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When to use quotations

It is important to make quotations work for the writing. They should not be the focus of the essay and should not overpower the writer’s words and ideas. It is also important to fit quotations properly into the essay and not simply drop them in to make the word count longer.

Quotations should be used rarely within your writing, so you need to decide if the wording of the source is just as important as the meaning. The following explains reasons for why you might quote a specific sentence or portion of writing:


You are unable to paraphrase or summarize the source material without changing the intent of the author.


You may want to use a quote to lend expert authority for your assertion or to provide source material for analysis.


You may find that paraphrasing or summarizing may prove to be difficult or awkward, result in the loss of the original meaning, or be longer than the original material.

Unforgettable or memorable language

You believe that the words of the author are memorable or remarkable because of their effectiveness or historical flavor. Additionally, the author may have used a unique phrase or sentence, and you want to comment on words or phrases themselves.

It is important to also quote language or terminology that are impossible for you to say in your own words because they are too memorable (famous), authoritative (well-known, expert, credible, etc.), or brief (if the words are changed, the paraphrase will be much longer than the original quote).

Therefore, a quotation must:

  • Refer to the source’s author with a pinpoint reference.
  • Be the same wording as the sourced material.
  • Only be given when it is impossible to express in your own words.

Examples of when to quote

Unforgettable or memorable language

“[T]he only thing we have to fear is fear itself...”

Roosevelt, F. D. (1933, March). Inaugural Address, Washington, D.C.

Authoritative language

At two-tenths the speed of light, dust and atoms might not do significant damage even in a voyage of 40 years, but the faster you go, the worse it is—space begins to become abrasive. When you begin to approach the speed of light, hydrogen atoms become cosmic-ray particles, and they will fry the crew . . . So 60,000 kilometers per second may be the practical speed limit for space travel. (Asimov, 1996, p. 220)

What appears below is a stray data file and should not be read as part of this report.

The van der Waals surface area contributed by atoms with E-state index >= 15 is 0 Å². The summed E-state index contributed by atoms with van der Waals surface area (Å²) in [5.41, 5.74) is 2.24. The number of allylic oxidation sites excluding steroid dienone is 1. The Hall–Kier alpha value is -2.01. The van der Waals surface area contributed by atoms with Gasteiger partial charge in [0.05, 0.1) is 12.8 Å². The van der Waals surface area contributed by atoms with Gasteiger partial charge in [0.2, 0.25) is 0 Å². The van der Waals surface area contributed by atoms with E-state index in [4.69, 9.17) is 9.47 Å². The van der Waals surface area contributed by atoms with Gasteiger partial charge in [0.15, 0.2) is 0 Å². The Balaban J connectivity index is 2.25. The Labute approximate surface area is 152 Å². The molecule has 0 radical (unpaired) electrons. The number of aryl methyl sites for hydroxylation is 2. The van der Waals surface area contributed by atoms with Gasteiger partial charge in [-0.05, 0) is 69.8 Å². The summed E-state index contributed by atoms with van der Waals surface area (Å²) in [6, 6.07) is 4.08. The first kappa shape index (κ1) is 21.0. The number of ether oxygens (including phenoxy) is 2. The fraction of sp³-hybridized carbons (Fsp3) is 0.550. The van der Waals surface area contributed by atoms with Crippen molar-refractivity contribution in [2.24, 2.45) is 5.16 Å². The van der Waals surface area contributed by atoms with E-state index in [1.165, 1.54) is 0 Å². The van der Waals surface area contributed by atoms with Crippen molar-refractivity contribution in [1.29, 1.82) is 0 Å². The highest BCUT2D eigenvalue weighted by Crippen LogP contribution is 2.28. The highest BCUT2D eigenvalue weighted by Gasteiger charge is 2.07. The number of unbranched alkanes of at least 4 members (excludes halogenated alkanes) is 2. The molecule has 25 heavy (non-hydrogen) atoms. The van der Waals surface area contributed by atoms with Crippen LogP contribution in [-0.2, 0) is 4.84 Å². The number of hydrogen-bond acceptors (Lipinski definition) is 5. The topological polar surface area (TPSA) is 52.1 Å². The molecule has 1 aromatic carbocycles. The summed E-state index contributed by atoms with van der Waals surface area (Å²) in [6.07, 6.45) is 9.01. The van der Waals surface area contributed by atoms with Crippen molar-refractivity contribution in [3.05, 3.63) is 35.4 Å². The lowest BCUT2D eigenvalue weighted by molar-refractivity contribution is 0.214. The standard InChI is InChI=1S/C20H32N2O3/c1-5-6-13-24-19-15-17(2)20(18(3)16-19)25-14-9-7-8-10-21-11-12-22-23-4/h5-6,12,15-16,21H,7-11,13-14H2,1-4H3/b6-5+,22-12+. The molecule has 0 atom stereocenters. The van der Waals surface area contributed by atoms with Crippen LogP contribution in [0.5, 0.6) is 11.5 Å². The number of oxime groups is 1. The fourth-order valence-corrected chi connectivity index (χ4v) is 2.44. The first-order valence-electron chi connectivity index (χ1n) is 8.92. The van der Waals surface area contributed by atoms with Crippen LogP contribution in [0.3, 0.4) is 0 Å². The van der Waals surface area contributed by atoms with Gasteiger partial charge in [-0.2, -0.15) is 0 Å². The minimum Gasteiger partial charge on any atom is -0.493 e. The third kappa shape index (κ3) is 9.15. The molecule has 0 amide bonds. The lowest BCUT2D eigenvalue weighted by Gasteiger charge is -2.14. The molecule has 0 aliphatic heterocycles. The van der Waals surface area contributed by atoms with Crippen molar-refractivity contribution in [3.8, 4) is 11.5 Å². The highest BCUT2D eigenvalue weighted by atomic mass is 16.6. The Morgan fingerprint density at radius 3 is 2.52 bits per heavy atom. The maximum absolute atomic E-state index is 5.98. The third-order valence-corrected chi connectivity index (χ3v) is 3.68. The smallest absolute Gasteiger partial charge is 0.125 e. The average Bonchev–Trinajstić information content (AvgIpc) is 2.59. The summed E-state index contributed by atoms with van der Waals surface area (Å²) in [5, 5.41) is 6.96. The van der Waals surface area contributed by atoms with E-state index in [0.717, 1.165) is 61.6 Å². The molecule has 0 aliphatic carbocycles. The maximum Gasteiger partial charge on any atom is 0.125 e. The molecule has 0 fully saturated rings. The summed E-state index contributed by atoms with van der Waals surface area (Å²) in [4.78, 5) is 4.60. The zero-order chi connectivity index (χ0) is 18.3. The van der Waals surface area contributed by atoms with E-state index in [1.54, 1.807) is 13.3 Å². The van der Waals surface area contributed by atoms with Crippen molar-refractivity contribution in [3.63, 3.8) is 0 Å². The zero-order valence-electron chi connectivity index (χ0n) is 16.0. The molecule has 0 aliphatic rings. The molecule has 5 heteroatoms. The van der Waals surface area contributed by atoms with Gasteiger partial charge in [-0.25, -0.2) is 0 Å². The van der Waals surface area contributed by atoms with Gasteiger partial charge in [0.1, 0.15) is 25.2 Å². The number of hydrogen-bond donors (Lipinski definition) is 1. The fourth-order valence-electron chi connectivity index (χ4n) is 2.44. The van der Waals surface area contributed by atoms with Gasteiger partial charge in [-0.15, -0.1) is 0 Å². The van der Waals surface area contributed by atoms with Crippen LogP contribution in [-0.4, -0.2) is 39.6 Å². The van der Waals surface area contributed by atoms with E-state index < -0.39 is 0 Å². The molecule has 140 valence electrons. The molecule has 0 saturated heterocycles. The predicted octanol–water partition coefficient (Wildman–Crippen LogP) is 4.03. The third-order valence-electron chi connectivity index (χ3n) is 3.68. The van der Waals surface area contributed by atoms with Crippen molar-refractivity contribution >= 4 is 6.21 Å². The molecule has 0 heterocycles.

Asimov, I. (1996). The relativity of wrong. New York, NY: Kensington Books.

Concise language

“To be, or not to be, that is the question” (3.1.55).

Shakespeare, W. (2003). Hamlet, prince of Denmark. Cambridge: Cambridge University Press.

How to Punctuate Quotations

Quotation marks

Whenever you require a direct quotation, the text you quote will be placed within quotation marks to indicate that this information is not your own. The quote will be followed by an in-text citation that follows the citation style you are required to use.


There are times when you have a good quotation, but it is too long or contains information that is not necessary for you to include within your assignment. When this occurs, you can use an ellipsis, which is three periods that have spaces before and after each one ( . . . ). An ellipsis represents that you are omitting information (such as phrases or full sentences) found within the material you are quoting. An example of an ellipsis is present in the above authoritative language example.

For more rules relevant to ellipsis, review the requirements of the style guide you are using.

For more information on paraphrasing and quoting, download the Quoting tip sheet and the Quoting, Paraphrasing, and Summarizing tip sheet.

For more supports on how to summarize, consider looking at the University of Toronto’s Writing Advice.


Indiana University of Pennsylvania. (n.d.). Using ellipses to omit words from a quotation. Kathleen Jones White Writing Centre.